Among creatine deficiency syndromes, an X-linked condition related to a defective creatine transport into the central nervous system has been described recently. Hallmarks of the disease are the absence of a creatine signal at brain spectroscopy, increased creatine levels in blood and urine, ineffectiveness of oral supplementation, and a mutation in the SLC6A8 (Online Mendelian Inheritance in Man [OMIM] 300036) creatine transporter gene. We report on a patient in whom a novel mutation (1221-1223delTTC) was identified.
- - - - - - - - - -
ranking = 1.2
keywords = transport
(Clic here for more details about this article)

8/39. Congenital creatine transporter deficiency.

    BACKGROUND: Two inborn errors of metabolism of creatine synthesis as well as the X-linked creatine transporter (SLC6A8) deficiency have been recognized. This report describes the features of five identified male patients and their female relatives who are carriers of the X-linked creatine transporter deficiency syndrome. methods: Proton MR spectroscopy was used to recognize creatine deficiency in the patients. Molecular analysis of the SLC6A8 gene was performed, confirming the diagnosis of homozygous males and heterozygous females. RESULTS: We describe four families from a metropolitan area in the U. S. with X-linked creatine transporter deficiency. All affected males present with developmental delay and severe developmental language impairment. Proton MR spectroscopy shows significantly depressed to essentially absent creatine and phosphocreatine in the male patients. Nonsense mutations and amino acid deletions were found in the SLC6A8 gene in the affected families. CONCLUSION: Creatine transporter deficiency may be a more common X-linked genetic disorder than originally presumed. The affected males exhibit mental retardation with severe expressive language impairment.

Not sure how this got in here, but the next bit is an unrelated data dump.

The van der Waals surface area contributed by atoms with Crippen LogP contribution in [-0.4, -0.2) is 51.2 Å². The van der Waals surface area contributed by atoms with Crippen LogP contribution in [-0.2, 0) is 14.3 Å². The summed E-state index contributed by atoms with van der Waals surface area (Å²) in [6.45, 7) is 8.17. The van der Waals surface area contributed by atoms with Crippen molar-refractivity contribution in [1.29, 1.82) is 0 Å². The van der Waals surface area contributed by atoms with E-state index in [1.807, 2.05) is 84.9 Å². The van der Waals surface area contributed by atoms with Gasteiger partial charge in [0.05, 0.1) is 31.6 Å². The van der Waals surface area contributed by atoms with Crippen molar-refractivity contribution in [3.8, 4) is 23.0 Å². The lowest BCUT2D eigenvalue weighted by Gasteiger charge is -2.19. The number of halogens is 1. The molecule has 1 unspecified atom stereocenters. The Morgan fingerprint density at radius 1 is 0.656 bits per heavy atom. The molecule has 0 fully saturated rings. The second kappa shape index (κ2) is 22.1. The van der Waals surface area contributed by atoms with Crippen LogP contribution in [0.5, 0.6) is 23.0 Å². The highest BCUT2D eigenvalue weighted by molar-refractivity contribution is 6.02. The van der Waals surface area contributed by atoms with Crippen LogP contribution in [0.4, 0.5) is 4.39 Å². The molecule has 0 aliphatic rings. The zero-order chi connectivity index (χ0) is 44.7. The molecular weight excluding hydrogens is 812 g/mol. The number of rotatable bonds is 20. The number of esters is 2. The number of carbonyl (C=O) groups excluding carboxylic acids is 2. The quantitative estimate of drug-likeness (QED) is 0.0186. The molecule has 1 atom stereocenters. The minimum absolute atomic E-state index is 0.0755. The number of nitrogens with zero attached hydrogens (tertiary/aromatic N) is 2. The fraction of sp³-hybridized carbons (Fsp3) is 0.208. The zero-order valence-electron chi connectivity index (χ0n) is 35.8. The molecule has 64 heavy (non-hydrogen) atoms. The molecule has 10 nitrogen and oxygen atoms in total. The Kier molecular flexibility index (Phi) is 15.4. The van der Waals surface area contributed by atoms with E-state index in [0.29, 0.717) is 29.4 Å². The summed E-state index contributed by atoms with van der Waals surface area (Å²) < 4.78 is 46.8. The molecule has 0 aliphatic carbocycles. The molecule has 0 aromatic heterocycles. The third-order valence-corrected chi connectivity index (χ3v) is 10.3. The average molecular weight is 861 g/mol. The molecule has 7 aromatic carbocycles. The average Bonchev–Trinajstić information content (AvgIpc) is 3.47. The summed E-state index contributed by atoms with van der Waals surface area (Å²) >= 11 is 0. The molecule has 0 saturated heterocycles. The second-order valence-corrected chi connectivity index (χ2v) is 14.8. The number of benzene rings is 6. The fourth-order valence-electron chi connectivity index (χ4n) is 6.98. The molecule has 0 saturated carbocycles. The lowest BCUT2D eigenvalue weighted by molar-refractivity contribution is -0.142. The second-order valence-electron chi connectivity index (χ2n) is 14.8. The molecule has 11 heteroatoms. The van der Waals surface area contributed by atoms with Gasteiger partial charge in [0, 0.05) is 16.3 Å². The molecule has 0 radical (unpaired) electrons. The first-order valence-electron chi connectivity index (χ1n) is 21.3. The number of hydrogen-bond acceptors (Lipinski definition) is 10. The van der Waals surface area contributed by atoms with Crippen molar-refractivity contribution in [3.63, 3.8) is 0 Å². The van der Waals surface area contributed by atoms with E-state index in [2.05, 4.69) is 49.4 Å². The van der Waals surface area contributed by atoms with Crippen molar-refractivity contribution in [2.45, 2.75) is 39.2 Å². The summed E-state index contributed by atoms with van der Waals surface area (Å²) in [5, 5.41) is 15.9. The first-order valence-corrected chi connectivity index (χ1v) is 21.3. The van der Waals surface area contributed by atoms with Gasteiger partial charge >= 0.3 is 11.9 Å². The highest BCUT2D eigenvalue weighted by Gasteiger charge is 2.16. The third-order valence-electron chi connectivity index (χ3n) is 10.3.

- - - - - - - - - -
ranking = 1.6
keywords = transport
(Clic here for more details about this article)

9/39. Inborn errors of creatine metabolism and epilepsy: clinical features, diagnosis, and treatment.